Lessons Learned Building a Rails App With Wildcard Subdomains


I recently launched my first software as a service web app called MicroSweepstakes, which allows you to build a simple sweepstakes website and have it hosted on a subdomain of microsweepstakes.com. This follows the same pattern as other do it yourself site builders like Squarespace, Weebly, WordPress, Wix, etc. There were a few key things I learned in the process.

Some DNS services support wildcard domains

I first bought a domain on DreamHost, but quickly learned that DreamHost did not support wildcard domains. According to the forums, you can activate wildcard domains, but you will have to use their VPS services and then go through the process of contacting DreamHost support. I did initially try to work with support to get the wildcard domains set up and pointed to my Digital Ocean IP, but eventually gave up due to the hassle. I ended up purchasing another domain on DNSimple, and the process was fairly simple. The wildcard domain I need worked right off the bat. The annual expense for DNSimple ended up being $50+, after all of their service fees, WHOIS protection, and domain renewal, as opposed to DreamHosts’ $10.95/year. The lesson here is figure out if you need wildcard subdomains before purchasing your domain. Some providers support it. Some don’t.

Two types of SSL certificates

There are two types of SSL certificates you can purchase through DNSimple/Comodo. A single subdomain SSL certificate which runs for $20/year, and a wildcard subdomain SSL certificate which runs for $100/year. Without thinking it through carefully, I purchased the single subdomain SSL certificate assuming that I would need it only for the checkout page on my web app. By purchasing the single subdomain SSL certificate, I added another layer of complexity to my multiple subdomain app. Because some pages required SSL and some didn’t, I had to work the logic into my Rails app. I figured it would have been easier to just purchase the wildcard SSL certificate to make everything work within the https protocol instead of both http and https. So that is exactly what I did. I purchased the $100 SSL certificate. Then I realized that because my app supported custom domains, which allows users to point their domain to my app, the wildcard SSL certificate for microsweepstakes.com was essentially useless, since it wouldn’t even matter because of custom domains. Essentially, each custom domain would need its own SSL certificate for the entire site to run on https. I decided to go back to using the single subdomain SSL certificate only on the user dashboard, and then disable SSL on any custom domain parts of the app. The lesson learned here is to think more about how I’m going to structure the secure parts of my app before rushing into purchasing SSL certificates.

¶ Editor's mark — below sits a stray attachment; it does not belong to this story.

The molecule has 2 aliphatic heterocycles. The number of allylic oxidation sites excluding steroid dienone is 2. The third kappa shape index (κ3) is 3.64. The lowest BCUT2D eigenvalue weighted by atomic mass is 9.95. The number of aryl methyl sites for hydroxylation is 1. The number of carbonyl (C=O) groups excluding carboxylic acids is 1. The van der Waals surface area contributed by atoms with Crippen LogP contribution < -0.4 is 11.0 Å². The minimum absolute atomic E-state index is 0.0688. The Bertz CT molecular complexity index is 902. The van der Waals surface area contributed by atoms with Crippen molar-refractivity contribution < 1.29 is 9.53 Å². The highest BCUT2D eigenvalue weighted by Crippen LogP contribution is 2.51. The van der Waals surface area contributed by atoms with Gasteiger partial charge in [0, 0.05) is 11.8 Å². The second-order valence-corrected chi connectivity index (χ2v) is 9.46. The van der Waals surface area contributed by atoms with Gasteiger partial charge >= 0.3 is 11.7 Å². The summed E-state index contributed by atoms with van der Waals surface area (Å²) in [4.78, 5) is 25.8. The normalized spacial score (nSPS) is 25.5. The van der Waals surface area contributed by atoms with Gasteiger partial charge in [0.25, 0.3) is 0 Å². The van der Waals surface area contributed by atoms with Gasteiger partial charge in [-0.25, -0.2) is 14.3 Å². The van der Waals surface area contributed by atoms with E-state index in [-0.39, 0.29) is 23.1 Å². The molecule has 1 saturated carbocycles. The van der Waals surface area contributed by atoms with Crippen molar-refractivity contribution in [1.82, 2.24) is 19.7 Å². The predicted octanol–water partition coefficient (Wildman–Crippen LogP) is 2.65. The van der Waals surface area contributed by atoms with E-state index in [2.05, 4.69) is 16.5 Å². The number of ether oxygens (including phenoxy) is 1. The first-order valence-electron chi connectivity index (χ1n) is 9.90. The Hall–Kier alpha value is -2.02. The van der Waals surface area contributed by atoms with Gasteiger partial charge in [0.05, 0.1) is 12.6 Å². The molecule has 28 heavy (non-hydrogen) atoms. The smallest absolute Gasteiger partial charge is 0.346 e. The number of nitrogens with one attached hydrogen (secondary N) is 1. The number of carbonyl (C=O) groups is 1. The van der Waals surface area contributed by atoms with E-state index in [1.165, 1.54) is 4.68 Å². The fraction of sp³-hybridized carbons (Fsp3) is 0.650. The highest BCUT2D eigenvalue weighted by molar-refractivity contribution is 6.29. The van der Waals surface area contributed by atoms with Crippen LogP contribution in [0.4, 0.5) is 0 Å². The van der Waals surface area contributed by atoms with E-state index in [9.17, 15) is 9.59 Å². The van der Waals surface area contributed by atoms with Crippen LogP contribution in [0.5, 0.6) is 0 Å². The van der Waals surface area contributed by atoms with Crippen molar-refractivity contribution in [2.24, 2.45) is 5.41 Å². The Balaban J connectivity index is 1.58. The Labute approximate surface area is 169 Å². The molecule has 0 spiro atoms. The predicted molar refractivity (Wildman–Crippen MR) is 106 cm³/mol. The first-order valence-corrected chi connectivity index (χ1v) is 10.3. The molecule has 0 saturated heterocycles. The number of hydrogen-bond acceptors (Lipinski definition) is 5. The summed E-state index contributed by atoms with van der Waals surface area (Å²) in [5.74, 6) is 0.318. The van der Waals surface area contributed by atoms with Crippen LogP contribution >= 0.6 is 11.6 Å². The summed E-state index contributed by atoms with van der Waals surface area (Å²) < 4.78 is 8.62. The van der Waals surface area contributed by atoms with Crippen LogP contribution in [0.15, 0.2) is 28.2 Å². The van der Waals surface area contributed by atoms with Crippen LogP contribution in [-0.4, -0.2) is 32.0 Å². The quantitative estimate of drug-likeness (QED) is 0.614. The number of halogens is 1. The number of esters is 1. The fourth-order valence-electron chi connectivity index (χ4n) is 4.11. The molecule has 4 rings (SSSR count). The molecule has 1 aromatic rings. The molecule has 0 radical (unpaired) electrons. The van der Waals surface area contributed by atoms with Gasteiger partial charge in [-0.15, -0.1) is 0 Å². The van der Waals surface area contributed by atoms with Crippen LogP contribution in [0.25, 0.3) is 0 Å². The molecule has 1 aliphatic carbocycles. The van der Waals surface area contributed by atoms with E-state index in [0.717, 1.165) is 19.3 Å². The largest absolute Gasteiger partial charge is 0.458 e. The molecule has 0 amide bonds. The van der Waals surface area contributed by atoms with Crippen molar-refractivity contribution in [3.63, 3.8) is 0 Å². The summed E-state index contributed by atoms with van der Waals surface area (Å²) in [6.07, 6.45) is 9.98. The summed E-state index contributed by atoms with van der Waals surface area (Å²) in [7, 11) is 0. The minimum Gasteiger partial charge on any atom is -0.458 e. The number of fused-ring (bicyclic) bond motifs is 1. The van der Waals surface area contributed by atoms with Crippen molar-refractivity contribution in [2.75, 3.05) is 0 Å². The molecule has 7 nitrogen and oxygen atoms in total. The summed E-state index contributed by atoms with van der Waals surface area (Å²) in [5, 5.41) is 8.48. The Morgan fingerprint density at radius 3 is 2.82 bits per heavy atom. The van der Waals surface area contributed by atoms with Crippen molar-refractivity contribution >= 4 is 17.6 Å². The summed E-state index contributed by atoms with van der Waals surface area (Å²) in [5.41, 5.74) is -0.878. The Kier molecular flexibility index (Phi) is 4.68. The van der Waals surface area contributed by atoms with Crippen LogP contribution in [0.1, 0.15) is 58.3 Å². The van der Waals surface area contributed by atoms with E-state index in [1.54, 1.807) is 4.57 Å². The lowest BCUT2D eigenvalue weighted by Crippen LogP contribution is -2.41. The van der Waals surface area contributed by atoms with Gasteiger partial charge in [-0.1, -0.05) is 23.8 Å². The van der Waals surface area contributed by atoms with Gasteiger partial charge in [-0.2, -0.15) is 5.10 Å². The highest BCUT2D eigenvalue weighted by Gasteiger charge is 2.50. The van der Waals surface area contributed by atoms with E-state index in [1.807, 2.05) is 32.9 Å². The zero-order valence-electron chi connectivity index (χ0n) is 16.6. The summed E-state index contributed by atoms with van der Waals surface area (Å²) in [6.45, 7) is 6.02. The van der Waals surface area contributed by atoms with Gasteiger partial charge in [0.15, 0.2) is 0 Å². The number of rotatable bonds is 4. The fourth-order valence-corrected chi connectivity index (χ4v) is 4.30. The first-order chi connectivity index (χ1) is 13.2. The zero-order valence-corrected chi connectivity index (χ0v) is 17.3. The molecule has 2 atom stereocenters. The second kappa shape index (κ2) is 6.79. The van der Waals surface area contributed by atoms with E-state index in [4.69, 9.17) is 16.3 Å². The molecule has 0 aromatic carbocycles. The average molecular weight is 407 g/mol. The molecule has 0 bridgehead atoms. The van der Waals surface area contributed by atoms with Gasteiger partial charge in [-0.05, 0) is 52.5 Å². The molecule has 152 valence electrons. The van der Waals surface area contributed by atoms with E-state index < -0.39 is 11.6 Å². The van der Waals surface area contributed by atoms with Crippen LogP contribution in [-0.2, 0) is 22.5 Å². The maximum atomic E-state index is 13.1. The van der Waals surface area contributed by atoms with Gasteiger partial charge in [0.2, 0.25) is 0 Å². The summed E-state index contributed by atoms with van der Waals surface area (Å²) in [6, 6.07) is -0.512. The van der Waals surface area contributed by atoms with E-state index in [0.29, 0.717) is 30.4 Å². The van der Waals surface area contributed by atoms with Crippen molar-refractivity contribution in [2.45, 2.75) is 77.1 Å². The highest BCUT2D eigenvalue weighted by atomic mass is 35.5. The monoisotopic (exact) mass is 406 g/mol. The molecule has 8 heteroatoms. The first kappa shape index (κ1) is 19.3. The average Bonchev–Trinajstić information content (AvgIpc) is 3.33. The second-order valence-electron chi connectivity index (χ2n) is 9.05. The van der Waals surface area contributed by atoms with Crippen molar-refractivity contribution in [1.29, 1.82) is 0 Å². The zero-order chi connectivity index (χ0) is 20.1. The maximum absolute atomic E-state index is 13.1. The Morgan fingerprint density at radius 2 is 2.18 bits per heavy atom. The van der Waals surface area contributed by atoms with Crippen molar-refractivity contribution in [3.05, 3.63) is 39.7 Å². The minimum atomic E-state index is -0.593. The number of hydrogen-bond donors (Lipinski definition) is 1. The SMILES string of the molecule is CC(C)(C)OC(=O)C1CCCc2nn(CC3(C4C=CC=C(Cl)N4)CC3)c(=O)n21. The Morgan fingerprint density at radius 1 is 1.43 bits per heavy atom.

Working with subdomains locally

There are few strategies for working with subdomains locally. Pow and lvh.me. With Pow, you can run your app on a .dev top level domain locally, for example microsweepstakes.dev. With lvh.me, you can run your subdomain on lvh.me:3000. There a few things to consider. With lvh.me, byebug and/or pry works out of the box. You just run your server and see your log output which stops if there is a byebug/pry breakpoint. The only downside is that it requires an internet connection to work. Pow, on the other hand doesn’t require an internet connection. The downsides are that it is difficult to set up and byebug/pry does not work out of the box. You’ll have to connect to the byebug/pry through the command line, and it made the app slow when connected. I would work with lvh.me so long as I have an internet connection which is 99% of the time.

Rails route constraints

Rails has some useful features for dealing with subdomains. In your routes file, you can use lambdas to add constraints to your routes. Here is an example:

# microsite routes for custom domains
get '', to: 'microsite#home', constraints: lambda { |r| !(r.host =~ /microsweepstakes.com|microsweepstakes.dev|lvh.me/) }
get ':permalink', to: 'microsite#show', constraints: lambda { |r| !(r.host =~ /microsweepstakes.com|microsweepstakes.dev|lvh.me/) }
post 'create_entry', to: 'microsite#create_entry', constraints: lambda { |r| !(r.host =~ /microsweepstakes.com|microsweepstakes.dev|lvh.me/) }

# microsite routes for microsite domain
get '', to: 'microsite#home', constraints: lambda { |r| r.subdomain.present? && r.subdomain != 'www' }
get ':permalink', to: 'microsite#show', constraints: lambda { |r| r.subdomain.present? && r.subdomain != 'www' }
post 'create_entry', to: 'microsite#create_entry', constraints: lambda { |r| r.subdomain.present? && r.subdomain != 'www' }

The lambda places a condition for the route by accessing the request object, so you can route requests based on the subdomain and/or host name.


Working with dynamic subdomains and SSL certificates can get extremely complicated with many gotchas. Think carefully about your SSL needs before spending your money. Make sure your DNS provider supports wildcard domains before registering, if you need wildcard subdomains. Use lvh.me to work with subdomains. Use lambdas to place constraints on routes.